Presents findings from an analysis of wastewater samples from residential, commercial, and industrial sites in the San Francisco Bay Area, and identifies potential sources of chemical contamination.

Bay Area Smart Growth Scorecard

June 28, 2006

The Bay Area Smart Growth Scorecard is a landmark assessment of the planning policies of all 110 cities and counties of the San Francisco Bay Area.Although a city's current development is apparent to anyone who visits it, the policies that guide a city's future development are not so obvious. The Smart Growth Scorecard provides the first view into these policies and the first comparison among them.The Smart Growth Scorecard evaluated 101 cities in seven policy areas:preventing sprawl; making sure parks are nearby; creating homes people can afford; encouraging a mix of uses; encouraging density in the right places; requiring less land for parking; defining standards for good development. On average, Bay Area cities scored 34% (of a possible 100%), meaning cities are doing only a third of what they could be to achieve smart growth.The Smart Growth Scorecard evaluated eight counties (San Francisco is treated as a city) in five policy areas:managing growth; permanently protecting open space; preserving agricultural land; conserving natural resources; and offering transportation choices. On average, Bay Area counties scored 51%.The scores are low overall. But in every policy area, at least one city or county is doing well, whether it is a city that is encouraging walkable neighborhoods, or a county that is preserving its agricultural land. The Association of Bay Area Governments estimates that Bay Area will have one million additional residents by 2020; the Smart Growth Scorecard evaluates how well all the region's jurisdictions are planning for that growth, and how they can do better.

At Risk: The Bay Area Greenbelt

May 25, 2006

In 2006, Greenbelt Alliance, the Bay Area's land conservation and urban planning organization, published the newest edition of its landmark study on the state of the region's landscapes. The report found that if current development patterns continue, roughly one out of every 10 acres in the entire Bay Area could be paved over in the next thirty years. Today, there are 401,500 acres of greenbelt lands at risk of sprawl development. That includes 125,200 acres at risk within the next 10 years, classified as high-risk land, and 276,200 acres at risk within the next 10 to 30 years, classified as medium-risk land. Around the region, the places at highest risk -- the sprawl hot spots -- include the I-80 corridor in Solano County, the eastern cities in Contra Costa County, Coyote Valley in southern Santa Clara County, the Tri-Valley area of Alameda and Contra Costa Counties, and areas along Highway 101 through Sonoma County.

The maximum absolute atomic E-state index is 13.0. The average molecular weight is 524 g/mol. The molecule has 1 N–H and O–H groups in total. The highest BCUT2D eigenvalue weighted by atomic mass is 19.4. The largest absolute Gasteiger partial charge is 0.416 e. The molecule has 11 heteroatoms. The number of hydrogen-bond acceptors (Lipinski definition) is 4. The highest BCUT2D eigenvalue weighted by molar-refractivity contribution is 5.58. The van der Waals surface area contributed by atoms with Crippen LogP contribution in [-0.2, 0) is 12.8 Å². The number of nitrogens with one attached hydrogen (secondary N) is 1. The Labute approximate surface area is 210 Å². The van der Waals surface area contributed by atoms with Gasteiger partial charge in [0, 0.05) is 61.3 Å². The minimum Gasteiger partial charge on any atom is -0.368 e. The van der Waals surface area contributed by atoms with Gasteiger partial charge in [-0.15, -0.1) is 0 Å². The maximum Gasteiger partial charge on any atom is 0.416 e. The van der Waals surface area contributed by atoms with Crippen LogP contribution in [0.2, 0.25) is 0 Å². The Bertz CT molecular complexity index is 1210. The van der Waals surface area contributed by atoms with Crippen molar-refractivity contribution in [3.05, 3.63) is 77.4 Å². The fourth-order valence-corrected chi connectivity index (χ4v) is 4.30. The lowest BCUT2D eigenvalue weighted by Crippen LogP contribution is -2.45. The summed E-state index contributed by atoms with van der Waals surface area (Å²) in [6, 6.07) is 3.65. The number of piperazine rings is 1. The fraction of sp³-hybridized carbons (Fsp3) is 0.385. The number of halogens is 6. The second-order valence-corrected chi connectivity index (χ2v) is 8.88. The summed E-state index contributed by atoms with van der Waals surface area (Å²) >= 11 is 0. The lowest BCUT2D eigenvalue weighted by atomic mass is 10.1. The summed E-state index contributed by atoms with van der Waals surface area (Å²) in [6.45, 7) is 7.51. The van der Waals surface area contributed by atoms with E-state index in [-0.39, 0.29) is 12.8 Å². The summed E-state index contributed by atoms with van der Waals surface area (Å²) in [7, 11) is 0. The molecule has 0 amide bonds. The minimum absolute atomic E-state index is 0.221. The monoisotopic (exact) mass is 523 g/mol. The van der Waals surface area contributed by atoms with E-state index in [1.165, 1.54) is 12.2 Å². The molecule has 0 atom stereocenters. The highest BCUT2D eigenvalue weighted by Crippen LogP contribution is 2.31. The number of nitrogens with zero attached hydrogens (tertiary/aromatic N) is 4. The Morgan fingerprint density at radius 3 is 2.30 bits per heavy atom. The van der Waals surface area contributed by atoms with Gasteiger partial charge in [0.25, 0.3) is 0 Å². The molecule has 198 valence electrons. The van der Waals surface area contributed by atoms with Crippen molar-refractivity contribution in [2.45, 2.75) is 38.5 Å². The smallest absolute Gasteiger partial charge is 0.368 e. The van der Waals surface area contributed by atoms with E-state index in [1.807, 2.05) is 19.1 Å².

Driven to Spend: Pumping Dollars Out of Our Households and Communities

June 1, 2005

This report examines the impacts of transportation spending on households in the 28 metro areas for which the federal government collects expenditure data and of rising gas prices on both households and regional economies. It finds that households in regions that have invested in public transportation reap financial benefits from having access to affordable mobility options, even as gas prices rise, and that regions with public transit are losing less per household from the increase in gas prices than those without transit options.

Moving Beyond Exclusion: Focusing on the Needs of Asian/Pacific Islander Youth in San Francisco

March 12, 2004

This report funded by The San Francisco Foundation is the result of a one year collaboration of more than 20 community-based organizations and individuals to identify and address the needs of API youth in San Francisco. This effort was spearheaded by the SAAY (Services and Advocacy for Asian Youth) Consortium. A large quantity of data has been collected that documents how API youth fare in the juvenile justice and behavioral health arenas. Over 300 Asian youth were surveyed on topics such as substance use, depression, coping strategies for depression, anger/stress management, victimization, violence, gangs, and running away. A number of recommendations are made to enhance the ability of API youth to succeed; one that has already been implemented is the creation of the Asian Youth Advocacy Network that is hosting the press conference.

Information on Artists III: Bay Area

January 1, 2004

Presents findings from a survey of Bay Area artists' practices, incomes, income from art, demographics, education and training, health and medical coverage, pension and welfare, live/work space realities, and community involvement.